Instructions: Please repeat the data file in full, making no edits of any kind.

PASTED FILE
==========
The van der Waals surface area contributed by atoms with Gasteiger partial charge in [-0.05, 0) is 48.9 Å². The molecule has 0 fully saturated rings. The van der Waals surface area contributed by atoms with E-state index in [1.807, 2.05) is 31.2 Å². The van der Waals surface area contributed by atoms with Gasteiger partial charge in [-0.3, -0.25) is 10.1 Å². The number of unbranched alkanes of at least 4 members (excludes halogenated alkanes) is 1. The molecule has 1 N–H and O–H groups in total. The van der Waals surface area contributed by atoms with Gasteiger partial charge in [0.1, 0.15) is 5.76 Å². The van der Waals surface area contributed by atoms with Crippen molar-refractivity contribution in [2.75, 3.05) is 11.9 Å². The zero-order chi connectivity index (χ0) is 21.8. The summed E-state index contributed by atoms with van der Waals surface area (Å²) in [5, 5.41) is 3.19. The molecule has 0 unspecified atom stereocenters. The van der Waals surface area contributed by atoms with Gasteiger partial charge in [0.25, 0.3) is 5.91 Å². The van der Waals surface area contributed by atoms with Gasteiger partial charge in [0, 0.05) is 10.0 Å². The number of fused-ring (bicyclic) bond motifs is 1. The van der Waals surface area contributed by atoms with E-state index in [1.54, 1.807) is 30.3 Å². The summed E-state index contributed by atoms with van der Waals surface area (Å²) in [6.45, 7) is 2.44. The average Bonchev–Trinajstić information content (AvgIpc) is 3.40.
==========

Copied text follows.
The van der Waals surface area contributed by atoms with Gasteiger partial charge in [-0.05, 0) is 48.9 Å². The molecule has 0 fully saturated rings. The van der Waals surface area contributed by atoms with E-state index in [1.807, 2.05) is 31.2 Å². The van der Waals surface area contributed by atoms with Gasteiger partial charge in [-0.3, -0.25) is 10.1 Å². The number of unbranched alkanes of at least 4 members (excludes halogenated alkanes) is 1. The molecule has 1 N–H and O–H groups in total. The van der Waals surface area contributed by atoms with Gasteiger partial charge in [0.1, 0.15) is 5.76 Å². The van der Waals surface area contributed by atoms with Crippen molar-refractivity contribution in [2.75, 3.05) is 11.9 Å². The zero-order chi connectivity index (χ0) is 21.8. The summed E-state index contributed by atoms with van der Waals surface area (Å²) in [5, 5.41) is 3.19. The molecule has 0 unspecified atom stereocenters. The van der Waals surface area contributed by atoms with Gasteiger partial charge in [0.25, 0.3) is 5.91 Å². The van der Waals surface area contributed by atoms with Gasteiger partial charge in [0, 0.05) is 10.0 Å². The number of fused-ring (bicyclic) bond motifs is 1. The van der Waals surface area contributed by atoms with E-state index in [1.54, 1.807) is 30.3 Å². The summed E-state index contributed by atoms with van der Waals surface area (Å²) in [6.45, 7) is 2.44. The average Bonchev–Trinajstić information content (AvgIpc) is 3.40.